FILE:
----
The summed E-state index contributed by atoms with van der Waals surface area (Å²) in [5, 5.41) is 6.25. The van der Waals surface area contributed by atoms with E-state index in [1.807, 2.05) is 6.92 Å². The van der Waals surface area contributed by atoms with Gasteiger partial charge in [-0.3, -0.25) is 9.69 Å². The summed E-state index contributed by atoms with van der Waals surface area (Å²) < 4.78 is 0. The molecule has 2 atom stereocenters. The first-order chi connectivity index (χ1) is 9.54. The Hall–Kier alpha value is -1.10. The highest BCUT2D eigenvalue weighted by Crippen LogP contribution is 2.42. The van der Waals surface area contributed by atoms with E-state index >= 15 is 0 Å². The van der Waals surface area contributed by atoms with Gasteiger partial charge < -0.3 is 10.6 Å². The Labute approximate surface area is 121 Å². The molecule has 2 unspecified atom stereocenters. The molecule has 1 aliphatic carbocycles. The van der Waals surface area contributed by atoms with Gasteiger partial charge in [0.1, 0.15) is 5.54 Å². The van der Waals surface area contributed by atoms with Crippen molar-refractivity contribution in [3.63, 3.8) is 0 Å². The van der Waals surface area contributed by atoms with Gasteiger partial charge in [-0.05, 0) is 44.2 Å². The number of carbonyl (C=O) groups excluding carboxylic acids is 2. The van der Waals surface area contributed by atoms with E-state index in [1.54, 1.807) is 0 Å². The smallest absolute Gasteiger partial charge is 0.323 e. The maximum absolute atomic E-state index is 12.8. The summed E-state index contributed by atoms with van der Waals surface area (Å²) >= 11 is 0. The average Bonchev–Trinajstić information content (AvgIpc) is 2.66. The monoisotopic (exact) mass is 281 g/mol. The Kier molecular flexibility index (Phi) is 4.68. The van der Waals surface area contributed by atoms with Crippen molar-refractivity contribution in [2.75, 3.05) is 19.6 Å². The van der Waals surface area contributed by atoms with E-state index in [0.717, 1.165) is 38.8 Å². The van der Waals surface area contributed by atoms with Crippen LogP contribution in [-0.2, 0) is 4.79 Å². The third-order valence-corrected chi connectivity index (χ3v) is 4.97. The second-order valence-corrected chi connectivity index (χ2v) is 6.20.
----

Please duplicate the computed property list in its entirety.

The summed E-state index contributed by atoms with van der Waals surface area (Å²) in [5, 5.41) is 6.25. The van der Waals surface area contributed by atoms with E-state index in [1.807, 2.05) is 6.92 Å². The van der Waals surface area contributed by atoms with Gasteiger partial charge in [-0.3, -0.25) is 9.69 Å². The summed E-state index contributed by atoms with van der Waals surface area (Å²) < 4.78 is 0. The molecule has 2 atom stereocenters. The first-order chi connectivity index (χ1) is 9.54. The Hall–Kier alpha value is -1.10. The highest BCUT2D eigenvalue weighted by Crippen LogP contribution is 2.42. The van der Waals surface area contributed by atoms with E-state index >= 15 is 0 Å². The van der Waals surface area contributed by atoms with Gasteiger partial charge < -0.3 is 10.6 Å². The Labute approximate surface area is 121 Å². The molecule has 2 unspecified atom stereocenters. The molecule has 1 aliphatic carbocycles. The van der Waals surface area contributed by atoms with Gasteiger partial charge in [0.1, 0.15) is 5.54 Å². The van der Waals surface area contributed by atoms with Crippen molar-refractivity contribution in [3.63, 3.8) is 0 Å². The van der Waals surface area contributed by atoms with Gasteiger partial charge in [-0.05, 0) is 44.2 Å². The number of carbonyl (C=O) groups excluding carboxylic acids is 2. The van der Waals surface area contributed by atoms with E-state index in [1.54, 1.807) is 0 Å². The smallest absolute Gasteiger partial charge is 0.323 e. The maximum absolute atomic E-state index is 12.8. The summed E-state index contributed by atoms with van der Waals surface area (Å²) >= 11 is 0. The average Bonchev–Trinajstić information content (AvgIpc) is 2.66. The monoisotopic (exact) mass is 281 g/mol. The Kier molecular flexibility index (Phi) is 4.68. The van der Waals surface area contributed by atoms with Crippen molar-refractivity contribution in [2.75, 3.05) is 19.6 Å². The van der Waals surface area contributed by atoms with E-state index in [0.717, 1.165) is 38.8 Å². The van der Waals surface area contributed by atoms with Crippen LogP contribution in [-0.2, 0) is 4.79 Å². The third-order valence-corrected chi connectivity index (χ3v) is 4.97. The second-order valence-corrected chi connectivity index (χ2v) is 6.20.